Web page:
Source | FastCompany : By CALE GUTHRIE WEISSMAN
One of Donald Trump’s loudest–and likely most impossible to fulfill–promises is to bring back coal jobs. He has made this appeal to people whose factory skills aren’t in demand anymore and likely don’t have the secondary education necessary to enter into other industries.
Whether or not more coal jobs are created, this need has started a conversation about laborers with different educational backgrounds. Silicon Valley should be a leader in this conversation. For years, the tech pipeline has been fed mostly from the same elite universities. This has created a feedback loop of talent and a largely homogenous workplace. As a result, tech continues to stumble when it comes to diversity.
The technology industry is now trying to figure out a way to attack its cultural and demographic homogeneity issues. One simple initiative is to begin to recruit talent from people outside of its preferred networks. One way is to extend their recruiting efforts to people who don’t have four-year degrees.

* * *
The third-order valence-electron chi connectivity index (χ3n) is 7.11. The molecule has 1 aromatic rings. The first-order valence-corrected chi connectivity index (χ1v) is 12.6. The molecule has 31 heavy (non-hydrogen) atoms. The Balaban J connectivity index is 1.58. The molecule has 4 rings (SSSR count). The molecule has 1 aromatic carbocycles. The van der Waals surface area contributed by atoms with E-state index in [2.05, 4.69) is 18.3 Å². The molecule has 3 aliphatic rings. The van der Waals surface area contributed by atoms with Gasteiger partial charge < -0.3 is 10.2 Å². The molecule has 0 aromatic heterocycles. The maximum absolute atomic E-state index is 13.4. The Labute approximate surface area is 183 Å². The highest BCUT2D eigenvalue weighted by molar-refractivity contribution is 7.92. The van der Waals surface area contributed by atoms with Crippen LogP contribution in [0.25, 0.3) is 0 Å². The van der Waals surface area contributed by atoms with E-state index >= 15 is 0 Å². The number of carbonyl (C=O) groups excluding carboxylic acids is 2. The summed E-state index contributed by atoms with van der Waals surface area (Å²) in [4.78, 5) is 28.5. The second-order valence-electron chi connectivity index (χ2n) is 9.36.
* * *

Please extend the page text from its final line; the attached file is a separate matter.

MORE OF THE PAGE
IBM’s head of talent organization, Sam Ladah, calls this sort of initiative a focus on “new-collar jobs.” The idea, he says, is to look toward different applicant pools to find new talent. “We consider them based on their skills,” he says, and don’t take into account their educational background. This includes applicants who didn’t get a four-year degree but have proven their technical knowledge in other ways. Some have technical certifications, and others have enrolled in other skills programs. “We’ve been very successful in hiring from [coding] bootcamps,” says Ladah.
For IT roles, educational pedigree often doesn’t make a huge difference. For instance, many gaming aficionados have built their own systems. With this technical grounding, they would likely have the aptitude to be a server technician or a network technician. These roles require specific technical knowledge, not necessarily an academic curriculum vitae. “We’re looking for people who have a real passion for technology,” says Ladah. He goes on to say that currently about 10% to 15% of IBM’s new hires don’t have traditional four-year degrees.